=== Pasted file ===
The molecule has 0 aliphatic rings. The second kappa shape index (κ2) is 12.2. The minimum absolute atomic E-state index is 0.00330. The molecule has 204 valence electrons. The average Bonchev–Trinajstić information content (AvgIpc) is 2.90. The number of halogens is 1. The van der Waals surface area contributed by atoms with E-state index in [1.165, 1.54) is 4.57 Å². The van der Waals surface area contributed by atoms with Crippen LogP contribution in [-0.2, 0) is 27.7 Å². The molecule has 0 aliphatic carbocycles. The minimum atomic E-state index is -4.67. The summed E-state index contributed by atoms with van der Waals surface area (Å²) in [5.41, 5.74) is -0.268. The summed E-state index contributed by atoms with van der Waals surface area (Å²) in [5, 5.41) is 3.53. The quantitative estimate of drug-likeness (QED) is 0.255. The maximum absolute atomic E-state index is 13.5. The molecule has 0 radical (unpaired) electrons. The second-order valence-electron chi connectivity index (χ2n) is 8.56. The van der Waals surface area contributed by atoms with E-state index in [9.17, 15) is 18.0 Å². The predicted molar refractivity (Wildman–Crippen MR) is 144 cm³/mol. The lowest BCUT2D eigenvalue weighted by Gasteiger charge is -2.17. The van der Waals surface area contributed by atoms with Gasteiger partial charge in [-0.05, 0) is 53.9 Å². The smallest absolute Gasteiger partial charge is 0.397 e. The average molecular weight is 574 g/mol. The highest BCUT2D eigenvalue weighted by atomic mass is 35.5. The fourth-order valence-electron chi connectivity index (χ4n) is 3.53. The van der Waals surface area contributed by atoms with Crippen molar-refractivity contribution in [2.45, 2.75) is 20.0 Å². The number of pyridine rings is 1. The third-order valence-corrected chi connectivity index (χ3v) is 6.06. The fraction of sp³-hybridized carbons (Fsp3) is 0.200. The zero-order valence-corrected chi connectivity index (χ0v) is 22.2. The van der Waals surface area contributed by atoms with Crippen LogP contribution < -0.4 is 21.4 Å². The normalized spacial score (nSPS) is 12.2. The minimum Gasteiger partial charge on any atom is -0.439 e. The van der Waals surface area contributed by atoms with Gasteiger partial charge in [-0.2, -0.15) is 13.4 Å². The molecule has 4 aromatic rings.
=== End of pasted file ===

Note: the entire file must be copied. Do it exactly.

The molecule has 0 aliphatic rings. The second kappa shape index (κ2) is 12.2. The minimum absolute atomic E-state index is 0.00330. The molecule has 204 valence electrons. The average Bonchev–Trinajstić information content (AvgIpc) is 2.90. The number of halogens is 1. The van der Waals surface area contributed by atoms with E-state index in [1.165, 1.54) is 4.57 Å². The van der Waals surface area contributed by atoms with Crippen LogP contribution in [-0.2, 0) is 27.7 Å². The molecule has 0 aliphatic carbocycles. The minimum atomic E-state index is -4.67. The summed E-state index contributed by atoms with van der Waals surface area (Å²) in [5.41, 5.74) is -0.268. The summed E-state index contributed by atoms with van der Waals surface area (Å²) in [5, 5.41) is 3.53. The quantitative estimate of drug-likeness (QED) is 0.255. The maximum absolute atomic E-state index is 13.5. The molecule has 0 radical (unpaired) electrons. The second-order valence-electron chi connectivity index (χ2n) is 8.56. The van der Waals surface area contributed by atoms with E-state index in [9.17, 15) is 18.0 Å². The predicted molar refractivity (Wildman–Crippen MR) is 144 cm³/mol. The lowest BCUT2D eigenvalue weighted by Gasteiger charge is -2.17. The van der Waals surface area contributed by atoms with Gasteiger partial charge in [-0.05, 0) is 53.9 Å². The smallest absolute Gasteiger partial charge is 0.397 e. The average molecular weight is 574 g/mol. The highest BCUT2D eigenvalue weighted by atomic mass is 35.5. The fourth-order valence-electron chi connectivity index (χ4n) is 3.53. The van der Waals surface area contributed by atoms with Crippen molar-refractivity contribution in [2.45, 2.75) is 20.0 Å². The number of pyridine rings is 1. The third-order valence-corrected chi connectivity index (χ3v) is 6.06. The fraction of sp³-hybridized carbons (Fsp3) is 0.200. The zero-order valence-corrected chi connectivity index (χ0v) is 22.2. The van der Waals surface area contributed by atoms with Crippen LogP contribution < -0.4 is 21.4 Å². The normalized spacial score (nSPS) is 12.2. The minimum Gasteiger partial charge on any atom is -0.439 e. The van der Waals surface area contributed by atoms with Gasteiger partial charge in [-0.2, -0.15) is 13.4 Å². The molecule has 4 aromatic rings.